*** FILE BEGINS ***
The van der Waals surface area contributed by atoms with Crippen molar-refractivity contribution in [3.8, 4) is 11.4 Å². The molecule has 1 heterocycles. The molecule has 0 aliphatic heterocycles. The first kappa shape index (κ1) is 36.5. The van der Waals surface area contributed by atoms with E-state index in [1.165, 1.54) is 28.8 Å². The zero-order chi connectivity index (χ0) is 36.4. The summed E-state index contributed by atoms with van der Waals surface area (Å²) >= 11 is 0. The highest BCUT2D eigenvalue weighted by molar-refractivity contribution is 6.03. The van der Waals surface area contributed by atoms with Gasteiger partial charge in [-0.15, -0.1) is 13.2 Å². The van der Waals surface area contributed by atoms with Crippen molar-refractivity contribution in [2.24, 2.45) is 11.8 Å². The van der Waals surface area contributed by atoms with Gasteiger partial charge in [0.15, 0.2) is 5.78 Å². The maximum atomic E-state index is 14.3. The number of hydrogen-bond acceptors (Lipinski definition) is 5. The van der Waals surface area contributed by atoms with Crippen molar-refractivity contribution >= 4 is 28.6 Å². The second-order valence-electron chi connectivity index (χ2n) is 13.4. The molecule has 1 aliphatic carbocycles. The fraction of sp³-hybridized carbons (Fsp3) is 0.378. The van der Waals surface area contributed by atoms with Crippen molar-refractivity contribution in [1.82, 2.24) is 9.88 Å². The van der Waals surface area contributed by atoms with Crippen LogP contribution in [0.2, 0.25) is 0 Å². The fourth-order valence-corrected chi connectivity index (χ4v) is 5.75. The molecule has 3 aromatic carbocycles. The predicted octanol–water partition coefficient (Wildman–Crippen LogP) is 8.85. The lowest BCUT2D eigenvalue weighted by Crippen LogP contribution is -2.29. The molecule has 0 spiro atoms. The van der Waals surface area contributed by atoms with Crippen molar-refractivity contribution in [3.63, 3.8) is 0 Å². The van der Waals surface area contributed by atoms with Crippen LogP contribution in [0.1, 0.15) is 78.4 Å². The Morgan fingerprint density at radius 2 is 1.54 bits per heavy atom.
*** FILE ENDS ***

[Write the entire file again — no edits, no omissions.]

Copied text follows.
The van der Waals surface area contributed by atoms with Crippen molar-refractivity contribution in [3.8, 4) is 11.4 Å². The molecule has 1 heterocycles. The molecule has 0 aliphatic heterocycles. The first kappa shape index (κ1) is 36.5. The van der Waals surface area contributed by atoms with E-state index in [1.165, 1.54) is 28.8 Å². The zero-order chi connectivity index (χ0) is 36.4. The summed E-state index contributed by atoms with van der Waals surface area (Å²) >= 11 is 0. The highest BCUT2D eigenvalue weighted by molar-refractivity contribution is 6.03. The van der Waals surface area contributed by atoms with Gasteiger partial charge in [-0.15, -0.1) is 13.2 Å². The van der Waals surface area contributed by atoms with Crippen molar-refractivity contribution in [2.24, 2.45) is 11.8 Å². The van der Waals surface area contributed by atoms with Gasteiger partial charge in [0.15, 0.2) is 5.78 Å². The maximum atomic E-state index is 14.3. The number of hydrogen-bond acceptors (Lipinski definition) is 5. The van der Waals surface area contributed by atoms with Crippen molar-refractivity contribution >= 4 is 28.6 Å². The second-order valence-electron chi connectivity index (χ2n) is 13.4. The molecule has 1 aliphatic carbocycles. The fraction of sp³-hybridized carbons (Fsp3) is 0.378. The van der Waals surface area contributed by atoms with Crippen molar-refractivity contribution in [1.82, 2.24) is 9.88 Å². The van der Waals surface area contributed by atoms with Crippen LogP contribution in [0.2, 0.25) is 0 Å². The fourth-order valence-corrected chi connectivity index (χ4v) is 5.75. The molecule has 3 aromatic carbocycles. The predicted octanol–water partition coefficient (Wildman–Crippen LogP) is 8.85. The lowest BCUT2D eigenvalue weighted by Crippen LogP contribution is -2.29. The molecule has 0 spiro atoms. The van der Waals surface area contributed by atoms with Crippen molar-refractivity contribution in [3.63, 3.8) is 0 Å². The van der Waals surface area contributed by atoms with Crippen LogP contribution in [0.1, 0.15) is 78.4 Å². The Morgan fingerprint density at radius 2 is 1.54 bits per heavy atom.